In February, U.S. Sen. Josh Hawley endorsed Hartzler in the Republican Senate primary. That move breathed life into her campaign, which had been lagging behind those of accused domestic abuser Eric Greitens and “sue everybody,” Eric Schmitt.  

So how did Vicky Hartzler seize the moment? She followed up Hawley’s endorsement with a statewide TV ad taking on transgender athletes. 

“Women’s sports are for women, not men pretending to be women,” Hartzler asserts in the ad, displaying a profound and willful ignorance of gender identity. When she used the same line in a Twitter post, her personal account was banned for hateful conduct.


Andy Hartzler. // Courtesy Andy Hartzler

While Vicky Hartzler was priming for her Senate run, Andrew had managed by sheer luck to graduate from Oral Robert University. He’d been found in a dorm room with a boyfriend early in 2020, but as university officials were gearing up for an inquisition the pandemic intervened. Andrew was able to move off-campus and finish up his studies in the spring of 2021.

Three months after his graduation, he was invited to join the lawsuit, which is being led by the Religious Exemption Accountability Project (REAP).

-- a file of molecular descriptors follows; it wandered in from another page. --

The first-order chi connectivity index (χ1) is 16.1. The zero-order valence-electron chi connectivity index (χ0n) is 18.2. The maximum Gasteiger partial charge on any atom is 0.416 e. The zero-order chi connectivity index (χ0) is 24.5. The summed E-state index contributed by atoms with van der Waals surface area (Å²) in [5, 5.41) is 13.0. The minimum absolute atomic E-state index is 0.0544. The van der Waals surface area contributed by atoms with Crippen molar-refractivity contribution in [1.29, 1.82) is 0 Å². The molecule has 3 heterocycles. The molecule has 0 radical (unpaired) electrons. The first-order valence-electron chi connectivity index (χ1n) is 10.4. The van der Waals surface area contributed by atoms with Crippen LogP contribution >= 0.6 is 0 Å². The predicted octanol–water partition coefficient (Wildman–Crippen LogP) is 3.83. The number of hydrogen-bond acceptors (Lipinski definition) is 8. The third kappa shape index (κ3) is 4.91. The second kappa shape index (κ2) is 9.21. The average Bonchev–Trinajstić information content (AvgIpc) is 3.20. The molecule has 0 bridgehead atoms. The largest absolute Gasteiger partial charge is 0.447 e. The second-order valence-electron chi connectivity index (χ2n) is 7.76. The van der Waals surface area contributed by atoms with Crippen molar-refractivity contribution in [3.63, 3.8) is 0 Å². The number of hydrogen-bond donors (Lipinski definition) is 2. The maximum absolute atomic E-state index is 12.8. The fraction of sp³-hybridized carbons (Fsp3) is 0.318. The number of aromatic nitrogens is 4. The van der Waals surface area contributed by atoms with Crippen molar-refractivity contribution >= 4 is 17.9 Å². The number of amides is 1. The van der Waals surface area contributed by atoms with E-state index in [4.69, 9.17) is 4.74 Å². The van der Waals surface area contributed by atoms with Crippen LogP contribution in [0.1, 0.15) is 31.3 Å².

We might indulge for a moment here in a touch of schadenfreude. Surely the Hartzler for Senate campaign cannot be thrilled about a close family member going rogue in this crucial stage of the run.

But there’s more. Come August, Vicky Hartzler may or may not become the Republican nominee for the open Senate seat. If she loses, she’ll find that far fewer people will care what she thinks about gay marriage and transgender athletes.

If she wins? She’ll almost surely be elected to the Senate in November. Her dubious prize will be six or more years of zipping around the U.S. Capitol, dressed in her signature pink power suits and marinating in the noxious stew of a feuding body that has lost its ability to serve the American people. Having gotten there with a loud and proud display of intolerance, Hartzler has left herself no easy path to connect with a nephew who ought to be a source of delight to her.

And the nephew? He is free from the clutches of his family and the institutions they forced him into. Social media posts show a model-handsome young man with friends, adventures, and now a cause that will save lives.

Andrew Hartzler still lives in Tulsa—in an apartment complex across the street from the Oral Roberts campus—and plans to return to a different college next year to seek a graduate degree in clinical psychology. He says therapy and the unconditional acceptance of friends and some family members have helped him overcome some of the trauma of his childhood.

“Until we can love ourselves we cannot look to other people for love and acceptance,” he says. “Being comfortable is about knowing that the power is in your hands and you have the power to do what is right and do something you’ll be proud of in the future.” 

Categories: Politics